Korolev's R-7 Semiorka
rocket, similar to the one that launched the Sputniks.
the era of spaceflight began in 1957, the (now former) Soviet Union has
introduced several generations of launch vehicles for putting spacecraft
into orbit around the Earth and into deep space.
rule, the Soviets used common “base” rockets equipped with a variety of
upper stages to “build” different satellite launch vehicles. Nearly all of
these “base” rockets were military ballistic missiles.
common “base” rocket was the famous R-7 (or SS-6) intercontinental
ballistic missile (ICBM) developed in the 1950s under the leadership of
Chief Designer Sergey Korolev at the OKB-1 design bureau (now known as
Energia). Since 1957, the Soviets and Russians have launched more than
1,600 R-7-derived rockets, more than any other launch vehicle in the
world. The R-7 launched the world's first artificial satellite, Sputnik,
into orbit in 1957.
consists of a core rocket (what the Russians call the second stage)
surrounded by four boosters (what the Russians called collectively the
first stage), each shaped like a tapered cylinder. The first and second
stages ignite simultaneously at lift-off. Each of the strap-on boosters has
one engine that produces about 100 (metric) tons of thrust at sea level.
The four strap-ons separate from the core about two minutes after lift-off,
leaving the core to continue firing. After the core finishes firing,
additional upper stages fire to insert the payload into orbit.
have been numerous variants of the “R-7-plus-upper-stage” combination.
Each upper stage was traditionally known as a “Block.” For example, the
Vostok launch vehicle, introduced in September 1958 (in its original
version), used an R-7 with a “Block Ye.” This launch vehicle, which was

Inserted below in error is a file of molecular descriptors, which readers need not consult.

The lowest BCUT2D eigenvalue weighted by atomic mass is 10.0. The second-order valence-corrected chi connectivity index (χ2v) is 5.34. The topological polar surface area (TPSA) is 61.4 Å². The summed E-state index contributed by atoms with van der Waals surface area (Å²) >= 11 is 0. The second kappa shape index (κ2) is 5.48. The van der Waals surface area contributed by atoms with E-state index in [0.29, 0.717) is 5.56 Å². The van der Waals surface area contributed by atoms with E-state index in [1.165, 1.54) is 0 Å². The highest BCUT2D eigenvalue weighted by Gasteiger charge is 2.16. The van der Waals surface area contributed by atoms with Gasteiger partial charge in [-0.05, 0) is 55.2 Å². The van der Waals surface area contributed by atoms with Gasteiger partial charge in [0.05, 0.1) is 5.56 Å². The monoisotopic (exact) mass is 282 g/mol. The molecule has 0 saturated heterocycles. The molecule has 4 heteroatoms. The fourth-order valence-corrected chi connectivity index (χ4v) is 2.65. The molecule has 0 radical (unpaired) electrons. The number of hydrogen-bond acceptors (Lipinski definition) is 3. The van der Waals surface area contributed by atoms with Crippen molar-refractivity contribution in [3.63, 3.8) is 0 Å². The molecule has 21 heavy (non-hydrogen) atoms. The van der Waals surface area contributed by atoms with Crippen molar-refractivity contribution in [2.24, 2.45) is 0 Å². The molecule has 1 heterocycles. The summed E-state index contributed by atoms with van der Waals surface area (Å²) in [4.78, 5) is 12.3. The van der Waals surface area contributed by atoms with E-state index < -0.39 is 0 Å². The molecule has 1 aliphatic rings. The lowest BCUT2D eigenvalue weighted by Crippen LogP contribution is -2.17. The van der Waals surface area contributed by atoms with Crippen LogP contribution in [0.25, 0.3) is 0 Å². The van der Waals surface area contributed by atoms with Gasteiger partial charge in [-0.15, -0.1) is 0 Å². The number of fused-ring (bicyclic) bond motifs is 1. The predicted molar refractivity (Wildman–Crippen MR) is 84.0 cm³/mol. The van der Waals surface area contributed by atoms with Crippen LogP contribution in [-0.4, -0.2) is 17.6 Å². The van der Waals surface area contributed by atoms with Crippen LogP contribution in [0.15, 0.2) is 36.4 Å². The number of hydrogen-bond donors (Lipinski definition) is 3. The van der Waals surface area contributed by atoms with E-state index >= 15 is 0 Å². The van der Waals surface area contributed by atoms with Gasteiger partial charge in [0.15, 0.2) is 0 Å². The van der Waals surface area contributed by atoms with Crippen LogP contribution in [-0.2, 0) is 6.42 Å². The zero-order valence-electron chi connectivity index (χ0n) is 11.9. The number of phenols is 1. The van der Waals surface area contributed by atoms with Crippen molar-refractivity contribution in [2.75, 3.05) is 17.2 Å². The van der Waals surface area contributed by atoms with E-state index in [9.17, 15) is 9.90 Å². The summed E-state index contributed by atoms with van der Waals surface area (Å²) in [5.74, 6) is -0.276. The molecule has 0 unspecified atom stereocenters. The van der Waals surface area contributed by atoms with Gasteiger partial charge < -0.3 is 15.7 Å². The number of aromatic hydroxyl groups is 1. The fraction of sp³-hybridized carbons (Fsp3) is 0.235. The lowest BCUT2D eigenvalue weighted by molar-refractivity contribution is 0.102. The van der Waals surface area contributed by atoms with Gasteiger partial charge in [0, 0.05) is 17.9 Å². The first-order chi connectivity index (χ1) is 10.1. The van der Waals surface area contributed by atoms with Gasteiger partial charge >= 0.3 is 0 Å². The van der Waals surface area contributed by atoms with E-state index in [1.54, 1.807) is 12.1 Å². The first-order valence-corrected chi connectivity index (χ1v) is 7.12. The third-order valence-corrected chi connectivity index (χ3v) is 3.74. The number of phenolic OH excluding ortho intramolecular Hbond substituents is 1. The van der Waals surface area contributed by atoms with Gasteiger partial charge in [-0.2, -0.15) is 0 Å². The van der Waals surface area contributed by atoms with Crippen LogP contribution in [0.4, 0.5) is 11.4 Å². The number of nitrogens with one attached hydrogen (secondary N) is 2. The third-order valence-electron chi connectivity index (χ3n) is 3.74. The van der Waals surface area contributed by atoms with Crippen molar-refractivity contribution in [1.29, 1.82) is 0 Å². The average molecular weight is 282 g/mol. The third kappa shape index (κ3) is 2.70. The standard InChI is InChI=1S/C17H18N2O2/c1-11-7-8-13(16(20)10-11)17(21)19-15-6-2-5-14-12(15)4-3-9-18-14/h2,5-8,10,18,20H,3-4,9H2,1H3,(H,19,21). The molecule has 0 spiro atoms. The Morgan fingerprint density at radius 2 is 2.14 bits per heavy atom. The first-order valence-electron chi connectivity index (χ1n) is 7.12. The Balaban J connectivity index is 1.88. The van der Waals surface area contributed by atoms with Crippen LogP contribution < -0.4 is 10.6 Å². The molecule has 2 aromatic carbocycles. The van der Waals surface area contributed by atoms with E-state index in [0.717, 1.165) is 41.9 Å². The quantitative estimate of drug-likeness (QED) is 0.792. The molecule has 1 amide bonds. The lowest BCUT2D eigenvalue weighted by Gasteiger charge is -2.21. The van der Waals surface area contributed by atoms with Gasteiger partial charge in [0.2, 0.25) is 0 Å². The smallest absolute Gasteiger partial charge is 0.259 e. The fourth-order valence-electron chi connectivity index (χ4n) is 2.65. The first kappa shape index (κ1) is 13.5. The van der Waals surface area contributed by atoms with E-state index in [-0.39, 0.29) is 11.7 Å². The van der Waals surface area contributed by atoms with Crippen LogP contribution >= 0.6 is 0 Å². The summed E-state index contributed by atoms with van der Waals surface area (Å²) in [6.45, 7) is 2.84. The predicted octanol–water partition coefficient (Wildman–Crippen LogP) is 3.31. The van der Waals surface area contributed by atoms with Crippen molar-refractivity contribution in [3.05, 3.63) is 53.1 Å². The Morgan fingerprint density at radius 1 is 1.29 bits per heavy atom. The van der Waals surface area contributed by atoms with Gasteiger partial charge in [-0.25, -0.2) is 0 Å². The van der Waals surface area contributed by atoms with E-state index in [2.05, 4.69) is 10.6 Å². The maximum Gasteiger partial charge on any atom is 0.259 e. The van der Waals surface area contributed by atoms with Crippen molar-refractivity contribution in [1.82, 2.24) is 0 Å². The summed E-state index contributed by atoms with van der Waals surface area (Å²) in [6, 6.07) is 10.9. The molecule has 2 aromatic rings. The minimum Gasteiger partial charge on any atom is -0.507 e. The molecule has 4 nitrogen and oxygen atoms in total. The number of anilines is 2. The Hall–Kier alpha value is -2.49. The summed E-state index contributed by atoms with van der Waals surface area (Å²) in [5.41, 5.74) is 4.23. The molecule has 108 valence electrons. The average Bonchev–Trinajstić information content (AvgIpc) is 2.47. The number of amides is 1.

used to send the first Soviet cosmonauts into space, was capable of
sending about 5 tons into Earth orbit. An upgraded version known as the
Vostok-2M has launched a variety of spacecraft including Meteor weather
satellites, Zenit-2 reconnaissance satellites, and Tselina electronic
On October 7, 1957, this
rocket inserted the first USSR sputnik (satellite)
into a circular orbit above the atmosphere, causing a great commotion
throughout the world.
R-7-plus-Block I combination was introduced in November 1963 for launching
reconnaissance satellites. This rocket was known as the Voskhod launcher.
A slightly modified version, known as the Soyuz rocket, was introduced in
November 1966. Soyuz rocket variants-such as the basic Soyuz, the Soyuz-L,
the Soyuz-M, the Soyuz-U, and the Soyuz-U2-have launched hundreds of
payloads into orbit, among them the Zenit and Yantar reconnaissance
satellites and the Voskhod and Soyuz crewed spacecraft. The Russians
continue to use the Soyuz, which can put about 7.5 tons into Earth orbit,
for launching the Soyuz spacecraft to the International Space Station. The
Russians are also introducing new Soyuz rocket versions such as the Soyuz-Ikar,
the Soyuz-Fregat, and the Soyuz-FG that use new upper stages or new
Four-stage versions of the R-7 were first introduced in October 1960.
Typically these rockets, known as Molniya, have been used to launch
Molniya communications satellites and the early deep space probes such as
Luna, Venera, and Mars. Later versions, capable of launching 1.6 to 1.8
tons to highly elliptical orbits, have included the Molniya-M.
R-7-derived launch vehicles, including the Soyuz and the Molniya rockets
are produced by a company called the TsSKB-Progress.
Russian launch vehicles based on military missiles include the Kosmos-3M
rocket, which uses as the first stage, the 1960s-vintage R-14 (or SS-5)
medium range ballistic missile. With the addition of a second stage, the
Kosmos-3M was introduced as a satellite launcher (in an early version) in
August 1964. These launchers, capable of lofting 1.5 tons into low Earth
orbit, are manufactured currently by the Polyot Production Association.
Over the years, the Kosmos-3M has launched several different types of
small military satellites (Strela, Sfera, Tselina, Parus) as well as
international payloads. The Russians are introducing a new version of the
Kosmos-3M known as Vzlet.
related precursor to the Kosmos-3M was the Kosmos-2 launch vehicle, which
is no longer used. It was produced by adding an upper stage to the R-12
(or SS-4) intermediate range ballistic missile. Used between 1961 and 1977
to launch small military satellites, the Kosmos-2 was able to put about
450 kilograms into low Earth orbit.
more powerful launcher, the Tsiklon-3, is derived from the two-stage R-36
(or SS-9) ICBM. It was introduced in 1977. The Tsiklon-3 uses a
restartable third stage to insert about 3.6 tons into polar orbit around
the Earth. Its payloads have included Meteor (weather) and Tselina
(military) satellites. A different two-stage version named Tsiklon-2 has